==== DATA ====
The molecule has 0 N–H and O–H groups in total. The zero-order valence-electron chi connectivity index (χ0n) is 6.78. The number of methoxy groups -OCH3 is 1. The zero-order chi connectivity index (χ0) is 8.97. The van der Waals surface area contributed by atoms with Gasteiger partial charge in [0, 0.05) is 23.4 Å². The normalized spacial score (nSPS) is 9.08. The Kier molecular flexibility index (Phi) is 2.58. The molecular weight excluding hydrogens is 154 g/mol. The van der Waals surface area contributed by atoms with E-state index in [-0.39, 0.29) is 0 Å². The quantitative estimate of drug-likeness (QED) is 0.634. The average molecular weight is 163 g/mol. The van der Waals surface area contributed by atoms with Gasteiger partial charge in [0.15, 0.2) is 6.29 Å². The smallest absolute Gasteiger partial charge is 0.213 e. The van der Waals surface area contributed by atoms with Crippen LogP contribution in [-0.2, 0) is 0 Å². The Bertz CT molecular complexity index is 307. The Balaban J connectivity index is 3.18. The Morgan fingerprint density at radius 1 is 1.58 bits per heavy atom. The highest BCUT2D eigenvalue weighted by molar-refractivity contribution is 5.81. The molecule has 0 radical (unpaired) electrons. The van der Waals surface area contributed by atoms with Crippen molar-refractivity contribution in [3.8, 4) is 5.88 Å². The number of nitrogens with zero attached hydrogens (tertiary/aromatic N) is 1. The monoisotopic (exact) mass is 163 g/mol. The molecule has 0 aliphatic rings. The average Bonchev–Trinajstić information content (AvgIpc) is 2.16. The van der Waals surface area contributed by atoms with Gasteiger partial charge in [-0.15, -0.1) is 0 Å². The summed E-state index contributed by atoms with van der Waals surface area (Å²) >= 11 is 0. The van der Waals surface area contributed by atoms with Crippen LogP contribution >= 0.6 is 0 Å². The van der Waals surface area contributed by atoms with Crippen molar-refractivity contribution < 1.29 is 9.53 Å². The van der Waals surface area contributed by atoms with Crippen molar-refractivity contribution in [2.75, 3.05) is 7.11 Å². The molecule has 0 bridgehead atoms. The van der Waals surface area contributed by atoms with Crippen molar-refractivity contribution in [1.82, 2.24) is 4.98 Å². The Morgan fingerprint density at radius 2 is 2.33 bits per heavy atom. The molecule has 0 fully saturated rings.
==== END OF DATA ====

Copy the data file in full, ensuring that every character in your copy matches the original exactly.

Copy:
The molecule has 0 N–H and O–H groups in total. The zero-order valence-electron chi connectivity index (χ0n) is 6.78. The number of methoxy groups -OCH3 is 1. The zero-order chi connectivity index (χ0) is 8.97. The van der Waals surface area contributed by atoms with Gasteiger partial charge in [0, 0.05) is 23.4 Å². The normalized spacial score (nSPS) is 9.08. The Kier molecular flexibility index (Phi) is 2.58. The molecular weight excluding hydrogens is 154 g/mol. The van der Waals surface area contributed by atoms with E-state index in [-0.39, 0.29) is 0 Å². The quantitative estimate of drug-likeness (QED) is 0.634. The average molecular weight is 163 g/mol. The van der Waals surface area contributed by atoms with Gasteiger partial charge in [0.15, 0.2) is 6.29 Å². The smallest absolute Gasteiger partial charge is 0.213 e. The van der Waals surface area contributed by atoms with Crippen LogP contribution in [-0.2, 0) is 0 Å². The Bertz CT molecular complexity index is 307. The Balaban J connectivity index is 3.18. The Morgan fingerprint density at radius 1 is 1.58 bits per heavy atom. The highest BCUT2D eigenvalue weighted by molar-refractivity contribution is 5.81. The molecule has 0 radical (unpaired) electrons. The van der Waals surface area contributed by atoms with Crippen molar-refractivity contribution in [3.8, 4) is 5.88 Å². The number of nitrogens with zero attached hydrogens (tertiary/aromatic N) is 1. The monoisotopic (exact) mass is 163 g/mol. The molecule has 0 aliphatic rings. The average Bonchev–Trinajstić information content (AvgIpc) is 2.16. The van der Waals surface area contributed by atoms with Gasteiger partial charge in [-0.15, -0.1) is 0 Å². The summed E-state index contributed by atoms with van der Waals surface area (Å²) >= 11 is 0. The van der Waals surface area contributed by atoms with Crippen LogP contribution >= 0.6 is 0 Å². The van der Waals surface area contributed by atoms with Crippen molar-refractivity contribution < 1.29 is 9.53 Å². The van der Waals surface area contributed by atoms with Crippen molar-refractivity contribution in [2.75, 3.05) is 7.11 Å². The molecule has 0 bridgehead atoms. The van der Waals surface area contributed by atoms with Crippen molar-refractivity contribution in [1.82, 2.24) is 4.98 Å². The Morgan fingerprint density at radius 2 is 2.33 bits per heavy atom. The molecule has 0 fully saturated rings.